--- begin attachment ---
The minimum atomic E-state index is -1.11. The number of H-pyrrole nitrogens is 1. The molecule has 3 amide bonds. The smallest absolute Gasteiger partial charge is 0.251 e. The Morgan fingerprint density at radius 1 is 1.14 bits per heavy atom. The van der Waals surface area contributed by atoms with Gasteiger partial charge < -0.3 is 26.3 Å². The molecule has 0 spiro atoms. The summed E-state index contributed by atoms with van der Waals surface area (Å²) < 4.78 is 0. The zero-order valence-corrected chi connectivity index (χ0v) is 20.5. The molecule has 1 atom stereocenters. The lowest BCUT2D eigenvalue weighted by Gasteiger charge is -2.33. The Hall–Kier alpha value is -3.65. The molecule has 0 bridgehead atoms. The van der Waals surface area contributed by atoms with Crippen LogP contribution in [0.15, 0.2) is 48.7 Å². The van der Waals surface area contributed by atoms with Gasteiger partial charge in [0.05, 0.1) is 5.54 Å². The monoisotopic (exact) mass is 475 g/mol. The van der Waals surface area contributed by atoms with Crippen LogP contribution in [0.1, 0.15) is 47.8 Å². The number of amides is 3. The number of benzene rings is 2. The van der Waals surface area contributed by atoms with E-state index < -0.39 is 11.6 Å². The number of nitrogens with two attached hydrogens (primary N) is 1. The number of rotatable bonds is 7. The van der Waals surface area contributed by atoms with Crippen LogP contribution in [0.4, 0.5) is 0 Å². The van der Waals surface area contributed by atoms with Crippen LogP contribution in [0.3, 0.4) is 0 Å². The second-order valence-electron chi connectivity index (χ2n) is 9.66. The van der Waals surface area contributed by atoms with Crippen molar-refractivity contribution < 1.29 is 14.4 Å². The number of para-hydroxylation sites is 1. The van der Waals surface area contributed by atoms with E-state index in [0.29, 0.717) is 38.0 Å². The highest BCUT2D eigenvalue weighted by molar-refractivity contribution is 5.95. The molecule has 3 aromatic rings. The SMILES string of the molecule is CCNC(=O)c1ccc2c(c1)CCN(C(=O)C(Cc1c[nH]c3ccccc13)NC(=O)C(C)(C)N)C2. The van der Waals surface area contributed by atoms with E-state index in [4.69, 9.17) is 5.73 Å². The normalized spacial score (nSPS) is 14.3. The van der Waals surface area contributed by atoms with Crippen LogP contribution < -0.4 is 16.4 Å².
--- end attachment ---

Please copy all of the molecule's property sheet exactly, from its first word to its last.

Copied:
The minimum atomic E-state index is -1.11. The number of H-pyrrole nitrogens is 1. The molecule has 3 amide bonds. The smallest absolute Gasteiger partial charge is 0.251 e. The Morgan fingerprint density at radius 1 is 1.14 bits per heavy atom. The van der Waals surface area contributed by atoms with Gasteiger partial charge < -0.3 is 26.3 Å². The molecule has 0 spiro atoms. The summed E-state index contributed by atoms with van der Waals surface area (Å²) < 4.78 is 0. The zero-order valence-corrected chi connectivity index (χ0v) is 20.5. The molecule has 1 atom stereocenters. The lowest BCUT2D eigenvalue weighted by Gasteiger charge is -2.33. The Hall–Kier alpha value is -3.65. The molecule has 0 bridgehead atoms. The van der Waals surface area contributed by atoms with Crippen LogP contribution in [0.15, 0.2) is 48.7 Å². The van der Waals surface area contributed by atoms with Gasteiger partial charge in [0.05, 0.1) is 5.54 Å². The monoisotopic (exact) mass is 475 g/mol. The van der Waals surface area contributed by atoms with Crippen LogP contribution in [0.1, 0.15) is 47.8 Å². The number of amides is 3. The number of benzene rings is 2. The van der Waals surface area contributed by atoms with E-state index < -0.39 is 11.6 Å². The number of nitrogens with two attached hydrogens (primary N) is 1. The number of rotatable bonds is 7. The van der Waals surface area contributed by atoms with Crippen LogP contribution in [0.4, 0.5) is 0 Å². The van der Waals surface area contributed by atoms with Crippen LogP contribution in [0.3, 0.4) is 0 Å². The second-order valence-electron chi connectivity index (χ2n) is 9.66. The van der Waals surface area contributed by atoms with Crippen molar-refractivity contribution < 1.29 is 14.4 Å². The number of para-hydroxylation sites is 1. The van der Waals surface area contributed by atoms with E-state index in [0.29, 0.717) is 38.0 Å². The highest BCUT2D eigenvalue weighted by molar-refractivity contribution is 5.95. The molecule has 3 aromatic rings. The SMILES string of the molecule is CCNC(=O)c1ccc2c(c1)CCN(C(=O)C(Cc1c[nH]c3ccccc13)NC(=O)C(C)(C)N)C2. The van der Waals surface area contributed by atoms with E-state index in [4.69, 9.17) is 5.73 Å². The normalized spacial score (nSPS) is 14.3. The van der Waals surface area contributed by atoms with Crippen LogP contribution < -0.4 is 16.4 Å².